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North, South Korean Red Cross chapters begin talks about food aid

May 3, 1997

BEIJING (AP) _ With North Korea only weeks from widespread famine, Red Cross officials from North and South Korea opened discussions today on emergency food aid _ their first direct talks in nearly five years.

The rare meeting in neutral Beijing between Red Cross officials from avowedly enemy nations was an indication of the desperation inside communist North Korea and fears of its consequences in capitalist South Korea.

``The situation over the last two months has gone from alarming to desperate,″ said Ole Gronning, who supervises the international Red Cross’s relief effort in Pyongyang.

Warehouses are empty, and the government has stopped distributing even the meager emergency rations it had been giving out, Gronning said.

Gronning visited hundreds of families in tours of the countryside, their kitchens empty except for bowls of grasses and roots.

He renewed an appeal for large-scale food relief to avoid ``massive starvation″ from June to August before the grain harvest begins. The U.N.’s World Food Program estimates that $95.5 million is needed to feed 4.7 million people _ about a fifth of the population.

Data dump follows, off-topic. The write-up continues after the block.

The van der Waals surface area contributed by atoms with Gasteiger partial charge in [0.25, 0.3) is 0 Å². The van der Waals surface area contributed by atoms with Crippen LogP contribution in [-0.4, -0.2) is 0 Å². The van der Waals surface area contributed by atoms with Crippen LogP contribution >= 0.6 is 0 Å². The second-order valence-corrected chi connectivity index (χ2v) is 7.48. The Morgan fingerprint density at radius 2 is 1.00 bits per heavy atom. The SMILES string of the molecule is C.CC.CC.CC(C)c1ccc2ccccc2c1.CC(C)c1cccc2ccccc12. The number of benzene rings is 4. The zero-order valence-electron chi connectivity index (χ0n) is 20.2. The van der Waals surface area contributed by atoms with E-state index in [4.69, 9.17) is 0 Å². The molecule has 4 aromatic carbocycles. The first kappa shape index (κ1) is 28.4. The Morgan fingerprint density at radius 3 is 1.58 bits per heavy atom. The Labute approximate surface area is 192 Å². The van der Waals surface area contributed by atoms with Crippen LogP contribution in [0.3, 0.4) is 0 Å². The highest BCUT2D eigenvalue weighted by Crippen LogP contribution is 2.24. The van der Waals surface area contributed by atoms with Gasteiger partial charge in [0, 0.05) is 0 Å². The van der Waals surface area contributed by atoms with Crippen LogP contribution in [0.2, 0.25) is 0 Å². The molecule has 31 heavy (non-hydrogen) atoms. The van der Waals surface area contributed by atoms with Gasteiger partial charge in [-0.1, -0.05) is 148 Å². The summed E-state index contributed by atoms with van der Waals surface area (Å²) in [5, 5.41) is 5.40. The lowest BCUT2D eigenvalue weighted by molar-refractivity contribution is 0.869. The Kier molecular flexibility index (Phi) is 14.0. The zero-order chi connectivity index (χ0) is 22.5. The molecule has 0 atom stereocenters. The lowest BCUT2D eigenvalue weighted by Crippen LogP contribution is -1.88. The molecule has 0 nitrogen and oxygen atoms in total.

Flooding wiped out much of the last two years of harvests and pushed North Korea’s economy _ already weakened by bad planning and the loss of its Soviet Bloc trade partners _ into ruin.

The collapse forced Pyongyang, whose official ideology preaches self-reliance, to accept aid from overseas.

North Korean Red Cross secretary general Paik Yong Ho exchanged a friendly handshake across the negotiating table with Lee Byung-woong, his South Korean counterpart, at the start of the talks at a plush Beijing hotel.

The North Koreans had previously refused to discuss an agenda for talks, which could last through Monday, so negotiators will first have to set one, South Korean and Red Cross officials said.

Food deliveries to the 139,000 North Koreans the Red Cross is already caring for will be discussed and negotiators may look into feeding even more people, said Lasse Norgaard, a spokesman for the Red Cross’ international federation.

South Korean Embassy spokesman Chang Moon-ik said the South Korean Red Cross is prepared to deliver grain to the North, but details of the transfer need to be worked out.

Both the North Korean and South Korean Red Cross chapters are closely allied with their governments. Meetings between the two have fallen prey to political tensions between Pyongyang and Seoul.

Seoul has held out the prospect of more aid if Pyongyang enters into peace talks to formally end the state of hostilities from their 1950-53 war.

North Korea has refused to talk directly with the South Korean government, which it views as a puppet of the United States. Last month it backed away from a proposal for talks, to be mediated by the United States and China, unless large-scale aid shipments begin first.

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